Police hunt source of laced heroin
A suspicious batch of heroin is suspected in the overdoses Wednesday of 25 people, including one who died, on Chicago's South and West Sides, police said.
Police suspect the heroin may have been laced with Fentanyl, a prescription drug often used in anesthesia.
More than 60 people have overdosed and 11 people have died from heroin since August, police said. It was yet not known if the earlier incidents also may have been caused by tainted drugs.
One of the victims in the latest incident was Alberta Morris, whose body was found about 4:15 p.m. yesterday at her home in the 7000 block of South Racine Avenue, according to Englewood District Lt. Robert Duewerth.
Morris, 51, was pronounced dead at 9:40 p.m. Wednesday at the Cook County medical examiner's office, according to a spokesman. An initial investigation indicated a heroin overdose, and an autopsy was scheduled.
The ages of people involved in Wednesday's overdoses ranged from 17 to 73, according to Chicago police Supt. Phil Cline, who spoke at a news conference today alongside local health officials and federal drug control agents.
He said 17 of the overdoses occurred near the Ida B. Wells housing project on the South Side. Seven people have been taken into custody in connection with the drugs, but no charges have been filed, Cline said.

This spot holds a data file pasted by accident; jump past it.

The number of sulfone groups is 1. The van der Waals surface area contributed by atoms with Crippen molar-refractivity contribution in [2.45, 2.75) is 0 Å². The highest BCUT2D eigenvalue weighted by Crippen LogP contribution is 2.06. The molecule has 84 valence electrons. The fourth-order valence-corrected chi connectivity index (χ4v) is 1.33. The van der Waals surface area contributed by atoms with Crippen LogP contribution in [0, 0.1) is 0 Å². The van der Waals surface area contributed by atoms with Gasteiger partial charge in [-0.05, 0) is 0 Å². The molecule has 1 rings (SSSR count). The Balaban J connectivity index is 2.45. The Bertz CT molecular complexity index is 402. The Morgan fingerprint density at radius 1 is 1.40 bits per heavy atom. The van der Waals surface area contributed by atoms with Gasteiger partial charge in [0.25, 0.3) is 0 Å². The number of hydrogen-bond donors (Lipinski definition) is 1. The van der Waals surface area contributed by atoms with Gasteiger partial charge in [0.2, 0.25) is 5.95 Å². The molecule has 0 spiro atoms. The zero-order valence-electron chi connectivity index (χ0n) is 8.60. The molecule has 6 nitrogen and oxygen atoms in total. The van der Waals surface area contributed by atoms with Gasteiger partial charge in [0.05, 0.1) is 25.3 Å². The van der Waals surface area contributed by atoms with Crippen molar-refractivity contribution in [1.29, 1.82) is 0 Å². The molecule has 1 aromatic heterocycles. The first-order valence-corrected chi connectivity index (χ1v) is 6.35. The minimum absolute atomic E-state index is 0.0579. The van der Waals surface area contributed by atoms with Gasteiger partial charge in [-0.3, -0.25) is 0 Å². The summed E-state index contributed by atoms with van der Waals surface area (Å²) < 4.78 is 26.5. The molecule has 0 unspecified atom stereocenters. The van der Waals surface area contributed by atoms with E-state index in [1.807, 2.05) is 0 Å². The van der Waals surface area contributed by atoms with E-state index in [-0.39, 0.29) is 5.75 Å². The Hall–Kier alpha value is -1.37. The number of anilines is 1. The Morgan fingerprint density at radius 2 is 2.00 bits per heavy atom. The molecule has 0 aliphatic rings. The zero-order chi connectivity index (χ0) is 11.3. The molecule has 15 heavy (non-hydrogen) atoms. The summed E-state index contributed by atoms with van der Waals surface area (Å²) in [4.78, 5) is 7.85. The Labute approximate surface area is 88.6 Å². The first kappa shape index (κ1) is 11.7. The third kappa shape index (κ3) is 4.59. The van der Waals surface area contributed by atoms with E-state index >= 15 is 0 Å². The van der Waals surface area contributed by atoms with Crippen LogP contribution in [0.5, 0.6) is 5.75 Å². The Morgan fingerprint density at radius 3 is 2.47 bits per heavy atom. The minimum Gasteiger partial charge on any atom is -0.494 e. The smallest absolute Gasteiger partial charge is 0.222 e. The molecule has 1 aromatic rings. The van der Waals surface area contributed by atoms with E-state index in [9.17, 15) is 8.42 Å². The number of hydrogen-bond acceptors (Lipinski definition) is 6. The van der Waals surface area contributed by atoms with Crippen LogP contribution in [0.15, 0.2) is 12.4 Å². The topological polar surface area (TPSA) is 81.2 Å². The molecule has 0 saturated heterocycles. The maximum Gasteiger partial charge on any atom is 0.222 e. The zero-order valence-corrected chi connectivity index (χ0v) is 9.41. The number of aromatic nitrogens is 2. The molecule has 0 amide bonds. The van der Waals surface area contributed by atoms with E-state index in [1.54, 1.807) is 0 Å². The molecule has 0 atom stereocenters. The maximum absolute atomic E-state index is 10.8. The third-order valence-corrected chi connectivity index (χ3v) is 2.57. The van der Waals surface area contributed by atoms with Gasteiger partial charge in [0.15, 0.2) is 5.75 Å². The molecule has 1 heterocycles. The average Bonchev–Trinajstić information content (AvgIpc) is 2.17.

Officials said they believe the blend is coming into Chicago already cut with Fentanyl, and they are working together to find out who is making it.
Yesterday's incident is the latest in a string of heroin overdoses in the city and suburbs. Last week, seven people collapsed on the 4100 block of West 21st Place after what police and fire officials said appeared to be overdoses from bad heroin passed out for free by a drug dealer.
Police officials said a similar incident occurred recently near Monroe Street and Cicero Avenue, also on the city's West Side. In both cases, dealers were trying attract new customers with the handouts.
In February, police warned that a drug being passed off as heroin near the Dearborn Homes public housing complex between 2700 and 3000 South Dearborn Street was actually Fentanyl.
In the suburbs, heroin use has become increasingly common in young adults, officials have warned.
Between 1995 and 2004, teen hospitalizations for the drug increased by about 130 percent in suburban Cook County and by about 430 percent in the collar counties, according to Kathleen Kane-Willis, a researcher at Roosevelt University's Institute for Metropolitan Affairs.
Four young people from Prospect Heights have died of suspected or confirmed heroin overdoses within the last year, according to authorities.
Experts say heroin's growing popularity stems from its relatively cheap price of about $10 a dose, easy availability and potency. Competition among dealers has increased the purity so much that novice users can get high simply by snorting the drug.
Earlier this week, Chicago police announced they have shut down two open-air drug markets and charged 25 people in separate undercover operations in the Englewood neighborhood on the South Side. Both markets supplied heroin and crack cocaine to customers and were run by local street gangs.